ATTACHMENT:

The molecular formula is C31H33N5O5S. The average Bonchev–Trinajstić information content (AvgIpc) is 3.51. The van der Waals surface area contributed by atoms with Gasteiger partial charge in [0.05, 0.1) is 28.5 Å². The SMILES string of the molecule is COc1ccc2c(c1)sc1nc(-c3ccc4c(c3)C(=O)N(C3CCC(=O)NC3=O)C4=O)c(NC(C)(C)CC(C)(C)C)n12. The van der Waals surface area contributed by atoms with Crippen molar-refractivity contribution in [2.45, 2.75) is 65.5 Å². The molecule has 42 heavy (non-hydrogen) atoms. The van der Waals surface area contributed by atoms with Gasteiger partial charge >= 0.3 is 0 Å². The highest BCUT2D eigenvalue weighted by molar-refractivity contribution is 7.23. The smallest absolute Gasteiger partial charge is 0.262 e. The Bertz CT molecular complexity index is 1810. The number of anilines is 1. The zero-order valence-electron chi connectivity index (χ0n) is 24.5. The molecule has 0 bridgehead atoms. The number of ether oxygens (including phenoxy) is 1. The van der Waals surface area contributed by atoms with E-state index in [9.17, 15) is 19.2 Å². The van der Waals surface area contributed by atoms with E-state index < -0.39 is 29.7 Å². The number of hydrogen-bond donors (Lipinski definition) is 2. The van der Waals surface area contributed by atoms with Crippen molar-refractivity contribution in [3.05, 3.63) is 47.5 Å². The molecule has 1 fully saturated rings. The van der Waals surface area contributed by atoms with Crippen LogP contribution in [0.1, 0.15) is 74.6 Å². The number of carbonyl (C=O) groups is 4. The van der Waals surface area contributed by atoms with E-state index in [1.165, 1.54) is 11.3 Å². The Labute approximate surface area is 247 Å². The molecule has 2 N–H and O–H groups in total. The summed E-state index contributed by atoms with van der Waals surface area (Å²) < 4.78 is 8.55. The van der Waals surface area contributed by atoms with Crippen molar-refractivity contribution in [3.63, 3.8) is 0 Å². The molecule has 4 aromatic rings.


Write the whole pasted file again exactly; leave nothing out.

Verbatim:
The molecular formula is C31H33N5O5S. The average Bonchev–Trinajstić information content (AvgIpc) is 3.51. The van der Waals surface area contributed by atoms with Gasteiger partial charge in [0.05, 0.1) is 28.5 Å². The SMILES string of the molecule is COc1ccc2c(c1)sc1nc(-c3ccc4c(c3)C(=O)N(C3CCC(=O)NC3=O)C4=O)c(NC(C)(C)CC(C)(C)C)n12. The van der Waals surface area contributed by atoms with Crippen molar-refractivity contribution in [2.45, 2.75) is 65.5 Å². The molecule has 42 heavy (non-hydrogen) atoms. The van der Waals surface area contributed by atoms with Gasteiger partial charge >= 0.3 is 0 Å². The highest BCUT2D eigenvalue weighted by molar-refractivity contribution is 7.23. The smallest absolute Gasteiger partial charge is 0.262 e. The Bertz CT molecular complexity index is 1810. The number of anilines is 1. The zero-order valence-electron chi connectivity index (χ0n) is 24.5. The molecule has 0 bridgehead atoms. The number of ether oxygens (including phenoxy) is 1. The van der Waals surface area contributed by atoms with E-state index in [9.17, 15) is 19.2 Å². The van der Waals surface area contributed by atoms with E-state index < -0.39 is 29.7 Å². The number of hydrogen-bond donors (Lipinski definition) is 2. The van der Waals surface area contributed by atoms with Crippen molar-refractivity contribution in [3.05, 3.63) is 47.5 Å². The molecule has 1 fully saturated rings. The van der Waals surface area contributed by atoms with Crippen LogP contribution in [0.1, 0.15) is 74.6 Å². The number of carbonyl (C=O) groups is 4. The van der Waals surface area contributed by atoms with E-state index in [1.165, 1.54) is 11.3 Å². The Labute approximate surface area is 247 Å². The molecule has 2 N–H and O–H groups in total. The summed E-state index contributed by atoms with van der Waals surface area (Å²) < 4.78 is 8.55. The van der Waals surface area contributed by atoms with Crippen molar-refractivity contribution in [3.63, 3.8) is 0 Å². The molecule has 4 aromatic rings.